Cyber attacks top banking risk, says Bank of England

Cyber attacks are the top risk for UK banks, says Andrew Haldane, director of financial stability at the Bank of England

Cyber attacks are the top risk for UK banks, says Andrew Haldane, director of financial stability at the Bank of England.

Concerns over cyber attacks top even those around the eurozone crisis and the UK’s banks must do more to protect themselves, Haldane told parliament’s Treasury Select Committee.

Reporting on meetings with the UK’s top five banks six months ago, Haldane said four had told him cyber attack was their biggest threat, according to Reuters.

The fifth bank had since added cyber threats to its list of top risks, Haldane told the Treasury Select Committee.

"You can see why the financial sector would be a particularly good target for someone wanting to wreak havoc through the cyber route," he said.

Despite this, Haldane – who has just been re-appointed to the Bank of England’s Financial Policy Committee (FPC) - believes understanding and managing cyber risk is still at a fairly early stage.

"I hope we can do more on this at the FPC as part of wider government initiatives," he said.


In May, the scale of the threat was highlighted when US federal authorities charged eight hackers in connection with a $45m pre-paid debit card fraud scheme.

The hackers are believed to have broken into pre-paid debit card databases to raise the limit on cards before withdrawing money from cash machines in 26 countries using cloned debit cards.

In a similar heist in 2008, a gang took money from cash machines in 49 cities around the world using cloned debit cards.

The thefts stemmed from a data breach at RBS WorldPay, in which hackers stole the personal data of 1.5 million card holders a month earlier.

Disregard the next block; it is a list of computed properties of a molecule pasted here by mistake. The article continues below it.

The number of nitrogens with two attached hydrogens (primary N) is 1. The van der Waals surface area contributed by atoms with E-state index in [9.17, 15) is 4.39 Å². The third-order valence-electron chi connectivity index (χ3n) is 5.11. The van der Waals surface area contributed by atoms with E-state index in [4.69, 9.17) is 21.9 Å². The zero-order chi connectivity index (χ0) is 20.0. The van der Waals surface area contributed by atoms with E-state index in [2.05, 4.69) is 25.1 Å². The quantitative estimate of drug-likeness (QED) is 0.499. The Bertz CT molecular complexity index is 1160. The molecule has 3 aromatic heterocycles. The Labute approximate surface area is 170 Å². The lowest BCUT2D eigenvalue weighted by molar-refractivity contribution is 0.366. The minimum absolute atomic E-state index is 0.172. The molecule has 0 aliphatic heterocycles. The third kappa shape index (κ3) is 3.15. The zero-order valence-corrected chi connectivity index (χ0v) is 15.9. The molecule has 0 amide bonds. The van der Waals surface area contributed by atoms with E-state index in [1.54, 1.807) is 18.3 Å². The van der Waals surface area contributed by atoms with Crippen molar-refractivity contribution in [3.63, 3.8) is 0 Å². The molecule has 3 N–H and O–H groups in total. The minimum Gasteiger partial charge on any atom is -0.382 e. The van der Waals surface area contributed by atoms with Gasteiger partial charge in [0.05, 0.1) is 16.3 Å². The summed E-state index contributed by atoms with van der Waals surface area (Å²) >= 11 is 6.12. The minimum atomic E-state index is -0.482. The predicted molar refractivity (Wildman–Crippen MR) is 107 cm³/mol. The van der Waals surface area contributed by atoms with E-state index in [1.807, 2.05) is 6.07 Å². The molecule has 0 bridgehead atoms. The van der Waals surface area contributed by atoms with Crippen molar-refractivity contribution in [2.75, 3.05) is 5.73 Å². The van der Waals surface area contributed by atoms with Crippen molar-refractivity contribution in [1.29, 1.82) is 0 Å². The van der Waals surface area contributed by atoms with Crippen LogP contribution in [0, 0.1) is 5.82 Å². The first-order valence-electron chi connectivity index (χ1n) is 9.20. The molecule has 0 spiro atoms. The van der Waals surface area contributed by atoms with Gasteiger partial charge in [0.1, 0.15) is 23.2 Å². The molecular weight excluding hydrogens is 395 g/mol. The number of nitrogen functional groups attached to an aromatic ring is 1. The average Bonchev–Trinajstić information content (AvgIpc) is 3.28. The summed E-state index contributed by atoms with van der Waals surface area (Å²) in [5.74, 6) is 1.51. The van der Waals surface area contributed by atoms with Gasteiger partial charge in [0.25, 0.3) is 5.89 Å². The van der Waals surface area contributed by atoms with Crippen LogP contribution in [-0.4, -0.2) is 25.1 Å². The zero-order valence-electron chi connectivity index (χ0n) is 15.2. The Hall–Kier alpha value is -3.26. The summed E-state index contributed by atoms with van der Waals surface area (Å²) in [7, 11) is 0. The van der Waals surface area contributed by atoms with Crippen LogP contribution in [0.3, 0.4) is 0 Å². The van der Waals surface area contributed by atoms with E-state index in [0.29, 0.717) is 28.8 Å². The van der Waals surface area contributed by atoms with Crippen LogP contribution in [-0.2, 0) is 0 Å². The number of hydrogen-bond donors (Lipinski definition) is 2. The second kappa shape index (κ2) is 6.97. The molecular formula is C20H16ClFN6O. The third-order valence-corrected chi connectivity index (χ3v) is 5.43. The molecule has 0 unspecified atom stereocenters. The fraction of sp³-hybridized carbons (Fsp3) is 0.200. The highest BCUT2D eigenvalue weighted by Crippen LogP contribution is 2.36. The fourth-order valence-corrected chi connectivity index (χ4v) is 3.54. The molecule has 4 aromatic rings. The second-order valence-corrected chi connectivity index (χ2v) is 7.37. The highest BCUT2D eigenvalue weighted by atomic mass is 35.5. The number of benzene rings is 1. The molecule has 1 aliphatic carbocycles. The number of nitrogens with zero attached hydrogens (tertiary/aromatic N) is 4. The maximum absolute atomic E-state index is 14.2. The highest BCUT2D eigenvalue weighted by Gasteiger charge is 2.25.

In July 2012, a Deloitte financial services industry report revealed that nearly a quarter of the world's banks had been hit by security breaches in the preceding 12 months.

Top cyber threats

Top threats included vulnerabilities in mobile technologies and social media, financial fraud and "hacktivist" groups, the report said.

David Gibson, vice-president with data governance firm Varonis, said Haldane was right to be concerned about the issue.

“It is clear that cyber criminals are now after any customer data they can extract from financial services institutions like banks, in order to monetise their frauds,” he said.

The large number of breaches occurring on an almost daily basis shows businesses are still struggling to get the basics right when it comes to securing their data, said Gibson.

“For this reason, all businesses – and not just banks - have a role to play in eradicating their bad digital habits and taking more control of their security by implementing basic security best practices,” he said.

For example, businesses should ensure staff have access only to the data they need, that all access to all data is monitored and abuse is investigated.

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